Google Changes how Flash Ads Work in Chrome

Despite helping pay for web content, auto-playing Flash ads have become the bane of internet users. While third party plugins have long offered the ability to control Flash elements, Google is now baking in the ability to pause auto-playing Flash ads right into Chrome. Starting with the latest Chrome Beta build, pausing non-central plugin elements will become the default setting. Pausing auto-play ads is one thing but Chrome being able to determine which Flash elements are ads and which ones are the content makes the feature so much more useful.

In their blog post announcing the new feature, Google states that the main purpose of adding this ability into Chome is to help improve battery life. By reducing the number of flash elements being played, the processor has a lower workload, reducing power consumption and improving battery life. Flash has long been notorious for consuming processor cycles and being a performance hog so disabling unnecessary elements is sure to help not only battery life but those on older machines.

It’s important to note that it’s not clear how Chrome will determine which elements need to be paused. The feature also isn’t meant to block ads necessarily as a Flash ad that plays in the main video frame before the real video likely won’t be blocked. HTML 5 playable ads and other ads also won’t be blocked so this feature won’t be a replacement for ad-blockers. Nethertheless it’s interesting to see an advertising firm pushing out features that could reduce their ad revenue.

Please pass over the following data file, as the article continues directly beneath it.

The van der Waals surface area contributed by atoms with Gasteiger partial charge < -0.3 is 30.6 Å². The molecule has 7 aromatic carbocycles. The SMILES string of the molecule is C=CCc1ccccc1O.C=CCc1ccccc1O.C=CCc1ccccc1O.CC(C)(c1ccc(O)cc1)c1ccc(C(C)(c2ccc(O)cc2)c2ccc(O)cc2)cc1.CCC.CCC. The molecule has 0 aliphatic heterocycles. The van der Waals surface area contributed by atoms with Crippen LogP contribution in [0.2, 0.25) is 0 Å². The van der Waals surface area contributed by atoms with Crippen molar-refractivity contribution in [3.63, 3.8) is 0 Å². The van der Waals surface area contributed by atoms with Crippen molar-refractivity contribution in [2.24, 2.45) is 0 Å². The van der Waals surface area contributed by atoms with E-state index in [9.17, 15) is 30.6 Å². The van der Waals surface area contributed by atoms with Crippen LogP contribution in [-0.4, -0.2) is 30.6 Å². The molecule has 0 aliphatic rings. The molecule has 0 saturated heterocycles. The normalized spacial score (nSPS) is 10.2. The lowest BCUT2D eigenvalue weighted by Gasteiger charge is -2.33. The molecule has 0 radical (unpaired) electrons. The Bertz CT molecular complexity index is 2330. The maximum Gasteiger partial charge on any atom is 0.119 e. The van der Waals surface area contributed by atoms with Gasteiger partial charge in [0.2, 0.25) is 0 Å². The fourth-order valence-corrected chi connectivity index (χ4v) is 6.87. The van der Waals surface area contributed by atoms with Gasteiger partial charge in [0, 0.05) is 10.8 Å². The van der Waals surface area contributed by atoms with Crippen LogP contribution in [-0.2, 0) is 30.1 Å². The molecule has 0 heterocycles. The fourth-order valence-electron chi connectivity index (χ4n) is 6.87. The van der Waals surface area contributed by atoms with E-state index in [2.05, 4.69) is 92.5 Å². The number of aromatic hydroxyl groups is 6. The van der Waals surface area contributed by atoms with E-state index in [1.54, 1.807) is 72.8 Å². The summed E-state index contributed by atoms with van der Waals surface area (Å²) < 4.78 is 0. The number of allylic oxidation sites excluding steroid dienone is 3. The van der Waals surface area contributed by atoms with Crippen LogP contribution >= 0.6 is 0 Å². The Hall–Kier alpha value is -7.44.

Zero-Day Vulnerability in Adobe Flash Player Reported

An independent security researcher, known as Kafeine, has discovered a zero-day vulnerability in Flash Player, a week after Adobe issued a patch to fix nine vulnerabilities within the multimedia software.

Kafeine warns that the zero-day flaw has already been incorporated into the Angler EK exploit, a notorious malware attack kit.

Disabling Flash player for some days might be a good idea,”Kafeine then advises in a blog post.

Angler EK can give hackers access to your PC, allowing them to install Trojans, keystroke loggers, and other malware on to your system.

Security software provider Malwarebytes considers Angler EK to be one of the most widely-used malware packages, and acknowledges that Flash’s history of vulnerabilities makes it a popular target. “Flash has been plagued with critical vulnerabilities in the past few months and surpassed the no longer popular Java as the most exploited plugin,” Jérôme Segura, senior security researcher at Malwarebytes, said.

Until this latest vulnerability is patched by Adobe, it might be prudent to follow Kafeine’s advice and disable Flash for the time being.

Source: Computing